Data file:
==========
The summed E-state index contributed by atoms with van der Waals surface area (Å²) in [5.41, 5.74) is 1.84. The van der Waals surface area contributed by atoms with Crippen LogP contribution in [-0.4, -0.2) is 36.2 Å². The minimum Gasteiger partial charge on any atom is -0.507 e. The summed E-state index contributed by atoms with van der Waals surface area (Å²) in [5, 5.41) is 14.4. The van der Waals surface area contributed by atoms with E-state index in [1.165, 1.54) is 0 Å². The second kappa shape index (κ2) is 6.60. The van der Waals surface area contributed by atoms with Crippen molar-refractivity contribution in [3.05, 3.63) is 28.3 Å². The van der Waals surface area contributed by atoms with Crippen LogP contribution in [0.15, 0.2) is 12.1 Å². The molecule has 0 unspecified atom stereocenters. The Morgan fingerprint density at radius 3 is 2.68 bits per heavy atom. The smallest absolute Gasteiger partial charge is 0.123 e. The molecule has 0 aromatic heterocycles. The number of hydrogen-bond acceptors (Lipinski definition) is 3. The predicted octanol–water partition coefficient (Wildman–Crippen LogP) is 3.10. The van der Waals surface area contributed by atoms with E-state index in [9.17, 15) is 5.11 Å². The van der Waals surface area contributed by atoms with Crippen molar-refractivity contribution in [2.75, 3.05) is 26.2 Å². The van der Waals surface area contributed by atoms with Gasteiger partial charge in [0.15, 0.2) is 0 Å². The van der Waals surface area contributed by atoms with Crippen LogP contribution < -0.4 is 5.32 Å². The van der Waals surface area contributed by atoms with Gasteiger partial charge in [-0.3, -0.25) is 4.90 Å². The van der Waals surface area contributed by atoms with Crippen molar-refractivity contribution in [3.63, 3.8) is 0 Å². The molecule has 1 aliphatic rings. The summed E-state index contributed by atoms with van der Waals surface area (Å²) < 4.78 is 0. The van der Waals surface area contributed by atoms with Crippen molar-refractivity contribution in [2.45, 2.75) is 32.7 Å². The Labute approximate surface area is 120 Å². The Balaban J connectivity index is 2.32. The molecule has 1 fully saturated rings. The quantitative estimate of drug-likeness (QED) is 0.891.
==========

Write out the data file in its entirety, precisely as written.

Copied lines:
The summed E-state index contributed by atoms with van der Waals surface area (Å²) in [5.41, 5.74) is 1.84. The van der Waals surface area contributed by atoms with Crippen LogP contribution in [-0.4, -0.2) is 36.2 Å². The minimum Gasteiger partial charge on any atom is -0.507 e. The summed E-state index contributed by atoms with van der Waals surface area (Å²) in [5, 5.41) is 14.4. The van der Waals surface area contributed by atoms with E-state index in [1.165, 1.54) is 0 Å². The second kappa shape index (κ2) is 6.60. The van der Waals surface area contributed by atoms with Crippen molar-refractivity contribution in [3.05, 3.63) is 28.3 Å². The van der Waals surface area contributed by atoms with Crippen LogP contribution in [0.15, 0.2) is 12.1 Å². The molecule has 0 unspecified atom stereocenters. The Morgan fingerprint density at radius 3 is 2.68 bits per heavy atom. The smallest absolute Gasteiger partial charge is 0.123 e. The molecule has 0 aromatic heterocycles. The number of hydrogen-bond acceptors (Lipinski definition) is 3. The predicted octanol–water partition coefficient (Wildman–Crippen LogP) is 3.10. The van der Waals surface area contributed by atoms with E-state index in [9.17, 15) is 5.11 Å². The van der Waals surface area contributed by atoms with Crippen molar-refractivity contribution in [2.75, 3.05) is 26.2 Å². The van der Waals surface area contributed by atoms with Gasteiger partial charge in [0.15, 0.2) is 0 Å². The van der Waals surface area contributed by atoms with Crippen LogP contribution < -0.4 is 5.32 Å². The van der Waals surface area contributed by atoms with Gasteiger partial charge in [-0.3, -0.25) is 4.90 Å². The van der Waals surface area contributed by atoms with Crippen molar-refractivity contribution in [3.63, 3.8) is 0 Å². The molecule has 1 aliphatic rings. The summed E-state index contributed by atoms with van der Waals surface area (Å²) < 4.78 is 0. The van der Waals surface area contributed by atoms with Crippen molar-refractivity contribution in [2.45, 2.75) is 32.7 Å². The Labute approximate surface area is 120 Å². The Balaban J connectivity index is 2.32. The molecule has 1 fully saturated rings. The quantitative estimate of drug-likeness (QED) is 0.891.